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Tip: Understanding Rank

PEP-Web Tip of the Day

When you do a search, you can sort the results bibliographically alphabetical or by “rank”. What is Rank?

Rank refers to the search engine’s “best guess” as to the relevance of the result to the search you specified. The exact method of ranking used varies a bit depending on the search. In its most basic level, when you specify a single search term, rank looks at the density of the matches for the word in the document, and how close to the beginning of the document they appear as a measure of importance to the paper’s topic. The documents with the most matches and where the term is deemed to have the most importance, have the highest “relevance” and are ranked first (presented first).

When you specify more than one term to appear anywhere in the article, the method is similar, but the search engine looks at how many of those terms appear, and how close together they appear, how close to the beginning of the document, and can even take into account the relative rarity of the search terms and their density in the retrieved file, where infrequent terms count more heavily than common terms.

To see a simple example of this, search for the words (not the phrase, so no quotes):

unconscious communications

Look at the density of matches in each document on the first page of the hits. Then go to the last page of matched documents, and observe the density of matches within the documents.

A more complex search illustrates this nicely with a single page and only 15 matches:

counter*tr* w/25 “liv* out” w/25 enact*

There are a lot of word forms and variants of the words (due to the * wildcards) above that can match, but the proximity (w/25) clause limits the potential for matching. What’s interesting here though is how easily you can see the match density decrease as you view down the short list.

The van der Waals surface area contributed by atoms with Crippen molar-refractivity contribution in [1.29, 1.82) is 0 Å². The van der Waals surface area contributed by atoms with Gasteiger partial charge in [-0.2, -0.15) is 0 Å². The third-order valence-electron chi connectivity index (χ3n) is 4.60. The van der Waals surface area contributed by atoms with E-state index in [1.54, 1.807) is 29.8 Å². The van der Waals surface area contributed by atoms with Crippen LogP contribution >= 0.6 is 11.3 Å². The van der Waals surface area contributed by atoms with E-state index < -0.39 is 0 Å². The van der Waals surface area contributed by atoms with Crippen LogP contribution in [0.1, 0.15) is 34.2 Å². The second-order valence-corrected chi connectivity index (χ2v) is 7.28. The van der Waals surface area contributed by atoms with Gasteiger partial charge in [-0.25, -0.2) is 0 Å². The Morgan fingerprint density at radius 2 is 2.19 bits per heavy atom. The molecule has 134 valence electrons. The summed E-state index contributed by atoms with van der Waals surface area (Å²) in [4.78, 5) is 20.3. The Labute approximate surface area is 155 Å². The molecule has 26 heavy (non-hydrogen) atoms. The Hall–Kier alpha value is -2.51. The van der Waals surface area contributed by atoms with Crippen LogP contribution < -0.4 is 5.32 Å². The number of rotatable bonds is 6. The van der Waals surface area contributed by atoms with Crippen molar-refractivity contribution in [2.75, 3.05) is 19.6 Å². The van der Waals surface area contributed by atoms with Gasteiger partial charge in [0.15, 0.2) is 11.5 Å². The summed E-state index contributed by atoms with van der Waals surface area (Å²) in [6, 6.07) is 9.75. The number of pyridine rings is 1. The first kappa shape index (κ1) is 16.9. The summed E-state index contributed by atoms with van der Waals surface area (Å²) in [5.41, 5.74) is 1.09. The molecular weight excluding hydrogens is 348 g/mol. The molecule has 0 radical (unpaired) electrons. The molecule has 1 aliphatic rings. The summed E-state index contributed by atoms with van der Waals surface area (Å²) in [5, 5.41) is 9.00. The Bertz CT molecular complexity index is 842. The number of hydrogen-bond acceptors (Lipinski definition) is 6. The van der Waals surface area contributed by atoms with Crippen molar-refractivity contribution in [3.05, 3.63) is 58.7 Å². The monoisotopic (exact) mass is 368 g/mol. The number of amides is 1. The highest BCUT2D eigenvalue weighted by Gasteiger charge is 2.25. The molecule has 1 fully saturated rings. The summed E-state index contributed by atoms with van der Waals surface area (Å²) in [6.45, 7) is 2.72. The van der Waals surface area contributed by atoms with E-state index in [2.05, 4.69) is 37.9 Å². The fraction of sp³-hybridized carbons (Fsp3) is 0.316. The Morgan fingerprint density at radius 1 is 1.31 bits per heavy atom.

The end result of selecting order by rank is that the search engine’s best “guess” as to which articles are more relevant appear higher on the list than less relevant articles.

For the complete list of tips, see PEP-Web Tips on the PEP-Web support page.

K├Ârner, J. (2002). The Didactics of Psychoanalytic Education. Int. J. Psycho-Anal., 83(6):1395-1405.

(2002). International Journal of Psycho-Analysis, 83(6):1395-1405

The Didactics of Psychoanalytic Education

Jürgen Körner

The author first discusses general didactic considerations regarding psychoanalytic education and the teacher–pupil relationship. He then demonstrates that psychoanalytic education is greatly influenced by the ideal of a liberal education, of which in Germany there is a strong tradition under the name ‘Bildung’. The main characteristics of ‘Bildung’—as opposed to professional training—are that the objectives remain undefined and there is no attempt to achieve defined and operationalisable professional qualifications. The relationship between teacher and pupil is characterised by authority and trust. A psychoanalytic education by means of a ‘liberal education’ is based upon the assumption that the student should be motivated and supported in achieving competence through a passionate study of the world of psychic reality. Today, however, psychoanalytic education must be seen within a contemporary context that forces us to abandon the ideals of a liberal education, to operationalise the subjects studied and to control the education itself with regard to efficiency and results. These modern demands are the result of a professionalisation which has reached all social professions and from which psychoanalysis also cannot escape. Because of this, it is especially important to reflect on our educational methods and objectives. The author makes several suggestions on this subject. It is to be hoped that psychoanalysis will find its own way, without, on the one hand, losing sight of the special nature of psychoanalytic competence through an over-hasty adaptation to the process of professionalisation and, on the other hand, without reverting to unquestioned and outdated ideas on education.

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